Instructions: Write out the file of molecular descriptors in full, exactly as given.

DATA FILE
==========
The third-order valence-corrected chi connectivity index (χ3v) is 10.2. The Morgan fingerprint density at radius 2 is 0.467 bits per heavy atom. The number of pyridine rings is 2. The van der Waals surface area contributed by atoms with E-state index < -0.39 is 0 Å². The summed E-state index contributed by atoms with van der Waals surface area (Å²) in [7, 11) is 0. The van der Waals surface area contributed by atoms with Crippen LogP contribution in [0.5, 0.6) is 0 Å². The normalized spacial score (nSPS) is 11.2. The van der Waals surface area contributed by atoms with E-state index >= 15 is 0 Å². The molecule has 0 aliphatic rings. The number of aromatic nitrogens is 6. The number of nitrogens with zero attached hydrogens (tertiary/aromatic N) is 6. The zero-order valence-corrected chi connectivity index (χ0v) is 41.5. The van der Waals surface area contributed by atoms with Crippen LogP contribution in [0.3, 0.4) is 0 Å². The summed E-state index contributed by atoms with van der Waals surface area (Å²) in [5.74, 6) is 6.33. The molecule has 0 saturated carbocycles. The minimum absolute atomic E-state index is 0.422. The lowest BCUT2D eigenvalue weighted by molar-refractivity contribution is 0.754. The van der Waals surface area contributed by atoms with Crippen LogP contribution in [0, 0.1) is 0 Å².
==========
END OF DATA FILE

The third-order valence-corrected chi connectivity index (χ3v) is 10.2. The Morgan fingerprint density at radius 2 is 0.467 bits per heavy atom. The number of pyridine rings is 2. The van der Waals surface area contributed by atoms with E-state index < -0.39 is 0 Å². The summed E-state index contributed by atoms with van der Waals surface area (Å²) in [7, 11) is 0. The van der Waals surface area contributed by atoms with Crippen LogP contribution in [0.5, 0.6) is 0 Å². The normalized spacial score (nSPS) is 11.2. The van der Waals surface area contributed by atoms with E-state index >= 15 is 0 Å². The molecule has 0 aliphatic rings. The number of aromatic nitrogens is 6. The number of nitrogens with zero attached hydrogens (tertiary/aromatic N) is 6. The zero-order valence-corrected chi connectivity index (χ0v) is 41.5. The van der Waals surface area contributed by atoms with Crippen LogP contribution in [0.3, 0.4) is 0 Å². The summed E-state index contributed by atoms with van der Waals surface area (Å²) in [5.74, 6) is 6.33. The molecule has 0 saturated carbocycles. The minimum absolute atomic E-state index is 0.422. The lowest BCUT2D eigenvalue weighted by molar-refractivity contribution is 0.754. The van der Waals surface area contributed by atoms with Crippen LogP contribution in [0, 0.1) is 0 Å².